History of Europe Told by its Theatres

9 February–30 April 2015

About

9 February 2015 sees the opening of the Polish leg of the European tour of the exhibition History of Europe Told by its Theatres, which is part of the international project European Route of Historic Theatres. The Polish contribution to the exhibition was provided by the Theatre Museum at the Teatr Wielki – Polish National Opera.

Theatre buildings can be found all around Europe. They are our special heritage. First theatres were established in ancient Greece and the Roman Empire. From the Renaissance on, playhouse architecture has been developing continually. Each theatre was build for the society of the time, in a specific historical context. They now reflect the society’s mindset and are a sign of the times.

In a colourful design, devised by Gerhard Veigl, the exhibition presents the development of European societies as reflected in the way theatres were build and operated. The tale of European theatres is not arranged chronologically, but presents nine topical chapters, entitled: The Mediterranean Experience, Religious Impact, Changing Society – Changing Building, Aesthetics and Technology, The Nation, Fire!, Crossing Borders, War, Democracy.

The exhibition aims to inspire visitors and invite them to connect the past and present on display with the possible future. And obviously, topics like Changing Society, Religious Impact, Democracy, etc. are immediately relevant today and to our future.



The exhibition is a joint project of six European theatre museums: 

• Theatre Museum at the Teatr Wielki – Polish National Opera, Warsaw, Poland
• Theatre Museum, Vienna, Austria
• German Theatre Museum, Munich, Germany
• Slovenian Theatre Institute, Ljubljana, Slovenia
• Theatre Museum at the Court Theatre, Copenhagen, Denmark
• Victoria and Albert Museum, Theatre and Performance Department, London, UK.

It is the first joint effort by such a big group of specialist museums. The project is a wide-ranging experiment of academic, artistic, and educational nature. The script was developed over many months willed filled with discussions, arrangements, and conferences.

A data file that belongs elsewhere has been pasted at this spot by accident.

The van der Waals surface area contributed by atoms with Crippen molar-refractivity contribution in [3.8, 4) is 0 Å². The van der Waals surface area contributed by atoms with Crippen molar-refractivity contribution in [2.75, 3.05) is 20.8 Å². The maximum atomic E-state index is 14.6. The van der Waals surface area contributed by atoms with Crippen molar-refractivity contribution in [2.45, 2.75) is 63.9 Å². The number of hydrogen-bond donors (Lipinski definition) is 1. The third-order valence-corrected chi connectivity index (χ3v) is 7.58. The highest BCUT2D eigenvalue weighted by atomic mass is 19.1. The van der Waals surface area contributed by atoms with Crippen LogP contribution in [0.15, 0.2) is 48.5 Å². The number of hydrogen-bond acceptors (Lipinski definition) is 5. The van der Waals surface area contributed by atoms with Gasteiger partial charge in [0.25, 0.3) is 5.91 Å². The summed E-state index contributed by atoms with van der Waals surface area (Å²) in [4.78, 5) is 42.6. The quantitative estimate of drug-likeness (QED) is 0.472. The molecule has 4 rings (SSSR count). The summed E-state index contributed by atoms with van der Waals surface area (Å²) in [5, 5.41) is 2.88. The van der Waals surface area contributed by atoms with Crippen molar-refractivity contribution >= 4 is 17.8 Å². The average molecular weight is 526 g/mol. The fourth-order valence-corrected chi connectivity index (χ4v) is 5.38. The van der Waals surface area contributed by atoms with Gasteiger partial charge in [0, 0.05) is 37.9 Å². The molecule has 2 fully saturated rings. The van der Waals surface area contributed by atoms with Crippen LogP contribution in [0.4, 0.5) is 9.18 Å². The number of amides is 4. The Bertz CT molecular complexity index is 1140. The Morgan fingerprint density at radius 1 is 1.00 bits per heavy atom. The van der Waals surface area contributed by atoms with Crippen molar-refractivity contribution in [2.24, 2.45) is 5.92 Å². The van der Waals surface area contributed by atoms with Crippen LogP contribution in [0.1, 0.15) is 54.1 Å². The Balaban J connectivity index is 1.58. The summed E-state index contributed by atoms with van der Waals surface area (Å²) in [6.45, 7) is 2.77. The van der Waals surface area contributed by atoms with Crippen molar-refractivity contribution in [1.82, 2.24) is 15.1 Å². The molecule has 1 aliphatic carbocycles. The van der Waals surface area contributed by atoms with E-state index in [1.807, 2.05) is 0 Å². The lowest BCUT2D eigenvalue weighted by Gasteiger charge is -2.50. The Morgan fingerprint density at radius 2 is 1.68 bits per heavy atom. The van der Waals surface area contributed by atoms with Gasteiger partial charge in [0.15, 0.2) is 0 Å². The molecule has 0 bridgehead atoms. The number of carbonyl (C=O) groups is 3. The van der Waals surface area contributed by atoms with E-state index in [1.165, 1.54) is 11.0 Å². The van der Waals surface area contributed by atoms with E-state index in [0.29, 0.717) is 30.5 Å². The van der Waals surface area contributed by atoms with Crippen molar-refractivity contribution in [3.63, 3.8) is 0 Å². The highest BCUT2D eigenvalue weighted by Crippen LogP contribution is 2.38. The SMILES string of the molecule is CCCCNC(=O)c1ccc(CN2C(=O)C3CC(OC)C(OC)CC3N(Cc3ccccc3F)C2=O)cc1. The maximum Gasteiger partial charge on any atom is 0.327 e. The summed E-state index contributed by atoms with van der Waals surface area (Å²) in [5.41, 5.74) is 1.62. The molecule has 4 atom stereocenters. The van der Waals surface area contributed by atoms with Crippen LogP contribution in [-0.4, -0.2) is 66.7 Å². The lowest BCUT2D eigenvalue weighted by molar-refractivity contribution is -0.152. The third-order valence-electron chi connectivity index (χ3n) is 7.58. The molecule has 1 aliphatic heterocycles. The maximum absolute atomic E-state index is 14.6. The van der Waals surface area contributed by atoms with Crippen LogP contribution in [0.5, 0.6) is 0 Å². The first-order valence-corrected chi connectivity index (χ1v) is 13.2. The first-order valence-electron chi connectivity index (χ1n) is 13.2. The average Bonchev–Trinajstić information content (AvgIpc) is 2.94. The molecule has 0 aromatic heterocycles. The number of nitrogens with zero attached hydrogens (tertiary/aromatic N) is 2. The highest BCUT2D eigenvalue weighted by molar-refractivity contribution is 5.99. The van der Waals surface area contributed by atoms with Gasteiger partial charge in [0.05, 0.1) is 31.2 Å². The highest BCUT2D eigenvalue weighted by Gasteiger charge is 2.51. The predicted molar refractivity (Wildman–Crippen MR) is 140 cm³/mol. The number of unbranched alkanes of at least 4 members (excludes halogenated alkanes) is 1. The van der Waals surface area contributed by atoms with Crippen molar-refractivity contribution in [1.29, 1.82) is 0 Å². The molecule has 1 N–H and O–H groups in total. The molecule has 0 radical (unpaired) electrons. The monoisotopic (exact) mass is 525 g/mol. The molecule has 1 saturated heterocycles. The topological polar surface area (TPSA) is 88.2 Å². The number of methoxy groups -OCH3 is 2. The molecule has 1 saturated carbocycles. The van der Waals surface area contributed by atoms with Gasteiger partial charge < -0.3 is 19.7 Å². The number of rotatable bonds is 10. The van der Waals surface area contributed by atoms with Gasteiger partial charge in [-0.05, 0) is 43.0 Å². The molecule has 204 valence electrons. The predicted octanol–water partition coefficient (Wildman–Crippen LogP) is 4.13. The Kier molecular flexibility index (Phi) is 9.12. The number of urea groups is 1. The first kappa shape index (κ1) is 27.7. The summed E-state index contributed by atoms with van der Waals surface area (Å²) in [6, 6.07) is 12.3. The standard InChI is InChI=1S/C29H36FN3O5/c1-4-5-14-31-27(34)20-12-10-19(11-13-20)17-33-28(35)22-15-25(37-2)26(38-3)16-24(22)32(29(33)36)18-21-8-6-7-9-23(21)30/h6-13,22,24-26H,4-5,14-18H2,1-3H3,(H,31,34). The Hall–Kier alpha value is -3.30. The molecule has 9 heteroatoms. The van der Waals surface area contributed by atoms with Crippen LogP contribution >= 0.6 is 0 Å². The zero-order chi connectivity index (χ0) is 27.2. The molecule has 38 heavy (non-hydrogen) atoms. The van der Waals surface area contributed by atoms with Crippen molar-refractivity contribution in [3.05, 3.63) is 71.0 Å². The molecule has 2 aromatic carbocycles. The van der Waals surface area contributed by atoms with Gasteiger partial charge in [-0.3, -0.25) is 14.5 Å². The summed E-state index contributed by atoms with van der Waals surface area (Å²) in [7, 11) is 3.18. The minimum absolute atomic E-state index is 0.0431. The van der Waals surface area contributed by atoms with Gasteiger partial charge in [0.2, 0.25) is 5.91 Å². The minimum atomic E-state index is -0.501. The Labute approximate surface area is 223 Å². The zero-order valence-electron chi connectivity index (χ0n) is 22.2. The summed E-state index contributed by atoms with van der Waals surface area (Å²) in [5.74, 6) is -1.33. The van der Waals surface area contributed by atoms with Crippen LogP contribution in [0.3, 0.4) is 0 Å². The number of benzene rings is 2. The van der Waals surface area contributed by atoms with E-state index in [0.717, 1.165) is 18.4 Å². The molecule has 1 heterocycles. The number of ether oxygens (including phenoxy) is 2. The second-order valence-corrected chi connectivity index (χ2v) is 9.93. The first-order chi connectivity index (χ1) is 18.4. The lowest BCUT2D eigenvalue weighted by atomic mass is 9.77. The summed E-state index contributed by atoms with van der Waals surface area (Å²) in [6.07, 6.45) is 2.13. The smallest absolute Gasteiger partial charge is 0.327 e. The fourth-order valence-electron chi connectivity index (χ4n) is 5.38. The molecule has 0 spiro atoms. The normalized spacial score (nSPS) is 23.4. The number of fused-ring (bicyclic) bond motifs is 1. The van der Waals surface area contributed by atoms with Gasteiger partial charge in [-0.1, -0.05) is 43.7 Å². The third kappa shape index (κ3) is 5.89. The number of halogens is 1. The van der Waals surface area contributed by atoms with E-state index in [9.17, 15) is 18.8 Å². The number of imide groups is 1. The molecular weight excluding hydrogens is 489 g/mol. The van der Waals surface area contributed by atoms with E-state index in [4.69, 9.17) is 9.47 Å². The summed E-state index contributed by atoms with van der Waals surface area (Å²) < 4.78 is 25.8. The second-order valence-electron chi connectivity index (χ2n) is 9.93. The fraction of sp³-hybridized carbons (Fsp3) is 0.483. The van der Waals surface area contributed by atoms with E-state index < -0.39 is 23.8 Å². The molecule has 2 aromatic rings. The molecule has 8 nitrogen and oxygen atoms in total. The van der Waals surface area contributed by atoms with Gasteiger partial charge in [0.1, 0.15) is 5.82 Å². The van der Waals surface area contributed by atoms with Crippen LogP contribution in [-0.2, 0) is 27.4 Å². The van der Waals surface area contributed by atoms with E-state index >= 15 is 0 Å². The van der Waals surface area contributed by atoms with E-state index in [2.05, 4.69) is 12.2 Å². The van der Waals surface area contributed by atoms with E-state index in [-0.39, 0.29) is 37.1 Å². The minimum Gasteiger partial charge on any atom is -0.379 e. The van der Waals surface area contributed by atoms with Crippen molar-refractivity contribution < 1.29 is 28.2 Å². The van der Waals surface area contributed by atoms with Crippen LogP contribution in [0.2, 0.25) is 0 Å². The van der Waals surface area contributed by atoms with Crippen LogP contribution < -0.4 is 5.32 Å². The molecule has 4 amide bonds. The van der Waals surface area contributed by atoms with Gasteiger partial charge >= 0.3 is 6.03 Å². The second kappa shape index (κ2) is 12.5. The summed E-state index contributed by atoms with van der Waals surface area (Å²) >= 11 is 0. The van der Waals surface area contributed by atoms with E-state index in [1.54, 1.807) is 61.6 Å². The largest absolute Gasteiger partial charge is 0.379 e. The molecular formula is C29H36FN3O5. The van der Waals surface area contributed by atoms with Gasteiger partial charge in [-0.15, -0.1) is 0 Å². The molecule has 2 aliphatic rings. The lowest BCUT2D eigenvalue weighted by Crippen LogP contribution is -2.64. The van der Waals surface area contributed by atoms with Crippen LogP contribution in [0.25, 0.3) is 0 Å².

The exhibition will tour Europe from 2005 to 2007. The first leg of the tour will take place in at the National Theatre in Warsaw to mark 250 years of public theatre in Poland. Then the exhibition will travel to Copenhagen, Vienna, Munich, Ljubljana, and London.

The exhibition is held by PERSPECTIV – the Association of Historic Theatres in Europe from Germany and is part of the project European Route of Historic Theatres. It is supported by the Culture programme of the EU.

The exhibition will be open for viewing in Warsaw from 9 February until the end of April 2015, and will conclude with an international conference and the launch of the Baltic Route which will present theatre buildings from Poland, Lithuania, Latvia, and Estonia.

Find out more on:
www.europeanroute.info
www.balticroute.instytut-teatralny.pl

http://www.balticroute.instytut-teatralny.pl/

Details

Running time

From 9 February to 30 April 2015 on Tuesdays, Thursdays, and Saturdays from 11 am to 3 pm. Holders of theatre tickets may see the exhibition for an hour before the show and during intermissions.

Venue

National Theatre, foyer on the 3rd floor (wooden foyer).
On Tuesdays and Thursdays enter through the Theatre Museum from Wierzbowa street, on Saturdays use the main entrance to the National Museum. 

Organised by 

PERSPECTIV – Association of Historic Theatres in Europe (Germany)

Entry 

Admission free